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  • 1
    Language: English
    In: Inside Counsel, March 1, 2017
    Keywords: Internet Security ; Data Security ; Cyberterrorism
    Source: Cengage Learning, Inc.
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  • 2
    Language: English
    In: Inside Counsel Breaking News, March 1, 2017
    Keywords: Internet Security – Reports ; Data Security – Reports ; Cyberterrorism – Reports ; Insurance Industry – Officials and Employees ; Insurance Industry – Reports
    Source: Cengage Learning, Inc.
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  • 3
    In: Medicine & Science in Sports & Exercise, 2014, Vol.46(5S Suppl 1), pp.663-663
    ISSN: 0195-9131
    Source: Copyright © 2013 Lippincott Williams & Wilkins. All rights reserved.〈img src=http://exlibris-pub.s3.amazonaws.com/LWW%20logo.png style="vertical-align:middle;margin-left:7px"〉
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  • 4
    In: Medicine & Science in Sports & Exercise, 2015, Vol.47(5S Suppl 1), pp.688-688
    ISSN: 0195-9131
    Source: Copyright © 2013 Lippincott Williams & Wilkins. All rights reserved.〈img src=http://exlibris-pub.s3.amazonaws.com/LWW%20logo.png style="vertical-align:middle;margin-left:7px"〉
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  • 5
    In: Law & Policy, October 2012, Vol.34(4), pp.373-401
    Description: China increasingly relies on its legal system to regulate a broad spectrum of social and economic activity. There is, however, widespread failure to observe the law, which periodically leads to social crises and popular unrest. The Chinese state is not, of course, alone in experiencing this, but it responds to enforcement failures in distinctive ways. This article examines one such response. In this article, we explore the role played by the enforcement campaign in the development of the Chinese legal system. We focus on one campaign in particular: the campaign that was waged between 2004 and 2007 to redress the chronic failure to pay wages. Chinese enforcement campaigns are not simply directed at securing greater compliance with existing law. They are integrally linked to cycles of law reform in the PRC. Whilst their main impact is on enforcement, they also have an important role in influencing the drafting of legislation and the interpretation of law. This article documents the impact of this campaign on the production of law: in speeding up the iterative process of lawmaking, interpretation, and implementation, with production of important reforms to existing labour law in 2007 and 2008. It is the strong “planned” nature of the campaign and its emphasis on state leadership of lawmaking and enforcement that continues to shape the development of China's particular version of the “rule of law.”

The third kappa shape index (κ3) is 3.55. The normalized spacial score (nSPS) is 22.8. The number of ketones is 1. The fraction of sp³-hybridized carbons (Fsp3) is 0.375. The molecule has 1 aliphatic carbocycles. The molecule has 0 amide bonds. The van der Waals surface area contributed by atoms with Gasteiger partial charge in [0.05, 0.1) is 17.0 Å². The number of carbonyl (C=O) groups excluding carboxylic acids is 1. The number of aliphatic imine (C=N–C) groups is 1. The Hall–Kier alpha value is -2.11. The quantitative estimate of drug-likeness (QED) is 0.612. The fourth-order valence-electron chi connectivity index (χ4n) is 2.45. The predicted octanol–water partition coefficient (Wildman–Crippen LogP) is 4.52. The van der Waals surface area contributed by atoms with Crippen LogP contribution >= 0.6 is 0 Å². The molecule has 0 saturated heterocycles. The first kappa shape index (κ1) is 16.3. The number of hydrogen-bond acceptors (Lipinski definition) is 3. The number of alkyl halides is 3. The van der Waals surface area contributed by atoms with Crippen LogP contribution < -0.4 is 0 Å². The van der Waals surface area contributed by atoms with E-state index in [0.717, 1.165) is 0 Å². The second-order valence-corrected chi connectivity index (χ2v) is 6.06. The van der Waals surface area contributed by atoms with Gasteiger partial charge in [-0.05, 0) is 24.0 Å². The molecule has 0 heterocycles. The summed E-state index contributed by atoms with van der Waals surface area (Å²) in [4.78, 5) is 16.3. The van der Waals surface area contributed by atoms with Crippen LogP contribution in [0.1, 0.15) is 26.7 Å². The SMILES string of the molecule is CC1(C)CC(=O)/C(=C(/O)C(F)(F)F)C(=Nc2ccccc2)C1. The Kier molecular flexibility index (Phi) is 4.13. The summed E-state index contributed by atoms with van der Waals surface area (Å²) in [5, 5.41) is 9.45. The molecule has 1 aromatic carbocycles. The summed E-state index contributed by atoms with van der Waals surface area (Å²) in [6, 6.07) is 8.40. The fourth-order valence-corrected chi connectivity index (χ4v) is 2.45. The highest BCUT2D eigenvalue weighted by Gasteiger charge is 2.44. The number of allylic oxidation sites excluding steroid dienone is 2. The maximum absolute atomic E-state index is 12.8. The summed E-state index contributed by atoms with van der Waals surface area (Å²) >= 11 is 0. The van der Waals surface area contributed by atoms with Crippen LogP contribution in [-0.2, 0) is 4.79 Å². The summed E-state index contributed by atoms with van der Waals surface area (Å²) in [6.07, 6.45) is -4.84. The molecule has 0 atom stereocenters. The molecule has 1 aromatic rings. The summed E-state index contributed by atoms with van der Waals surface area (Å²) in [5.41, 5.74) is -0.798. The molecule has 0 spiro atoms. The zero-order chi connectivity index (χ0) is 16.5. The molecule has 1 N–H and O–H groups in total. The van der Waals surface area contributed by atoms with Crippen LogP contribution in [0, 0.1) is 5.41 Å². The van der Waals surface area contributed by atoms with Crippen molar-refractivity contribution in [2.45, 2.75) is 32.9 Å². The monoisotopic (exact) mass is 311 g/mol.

ISSN: 0265-8240
    E-ISSN: 1467-9930
    Source: John Wiley & Sons, Inc.
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  • 6
    Language: English
    In: Law & Policy, Oct, 2012, Vol.34, p.373(29)
    Keywords: Rule Of Law
    ISSN: 0265-8240
    Source: Cengage Learning, Inc.
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  • 7
    In: Sydney Law Review, The, Vol. 35, No. 3, Sept 2013: 565-597